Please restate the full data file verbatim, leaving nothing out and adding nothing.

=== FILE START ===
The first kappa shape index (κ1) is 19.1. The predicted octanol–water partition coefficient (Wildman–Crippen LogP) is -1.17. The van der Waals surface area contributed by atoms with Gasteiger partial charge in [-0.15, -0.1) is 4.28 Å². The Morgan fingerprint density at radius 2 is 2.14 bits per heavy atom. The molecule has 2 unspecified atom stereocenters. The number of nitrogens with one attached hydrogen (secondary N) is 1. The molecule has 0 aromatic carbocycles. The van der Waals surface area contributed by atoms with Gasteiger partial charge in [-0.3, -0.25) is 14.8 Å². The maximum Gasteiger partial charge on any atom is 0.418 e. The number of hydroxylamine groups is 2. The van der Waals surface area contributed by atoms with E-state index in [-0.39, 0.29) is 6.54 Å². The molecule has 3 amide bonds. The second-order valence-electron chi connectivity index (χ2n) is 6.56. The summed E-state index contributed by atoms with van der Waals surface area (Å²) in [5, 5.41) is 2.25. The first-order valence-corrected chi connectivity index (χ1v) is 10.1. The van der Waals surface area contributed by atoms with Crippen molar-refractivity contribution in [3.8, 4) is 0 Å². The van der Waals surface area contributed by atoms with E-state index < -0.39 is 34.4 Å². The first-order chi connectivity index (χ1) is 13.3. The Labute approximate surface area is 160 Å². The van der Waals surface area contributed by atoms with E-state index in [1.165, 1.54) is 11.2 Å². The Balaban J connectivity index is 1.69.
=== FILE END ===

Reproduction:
The first kappa shape index (κ1) is 19.1. The predicted octanol–water partition coefficient (Wildman–Crippen LogP) is -1.17. The van der Waals surface area contributed by atoms with Gasteiger partial charge in [-0.15, -0.1) is 4.28 Å². The Morgan fingerprint density at radius 2 is 2.14 bits per heavy atom. The molecule has 2 unspecified atom stereocenters. The number of nitrogens with one attached hydrogen (secondary N) is 1. The molecule has 0 aromatic carbocycles. The van der Waals surface area contributed by atoms with Gasteiger partial charge in [-0.3, -0.25) is 14.8 Å². The maximum Gasteiger partial charge on any atom is 0.418 e. The number of hydroxylamine groups is 2. The van der Waals surface area contributed by atoms with E-state index in [-0.39, 0.29) is 6.54 Å². The molecule has 3 amide bonds. The second-order valence-electron chi connectivity index (χ2n) is 6.56. The summed E-state index contributed by atoms with van der Waals surface area (Å²) in [5, 5.41) is 2.25. The first-order valence-corrected chi connectivity index (χ1v) is 10.1. The van der Waals surface area contributed by atoms with Crippen molar-refractivity contribution in [3.8, 4) is 0 Å². The van der Waals surface area contributed by atoms with E-state index < -0.39 is 34.4 Å². The first-order chi connectivity index (χ1) is 13.3. The Labute approximate surface area is 160 Å². The van der Waals surface area contributed by atoms with E-state index in [1.165, 1.54) is 11.2 Å². The Balaban J connectivity index is 1.69.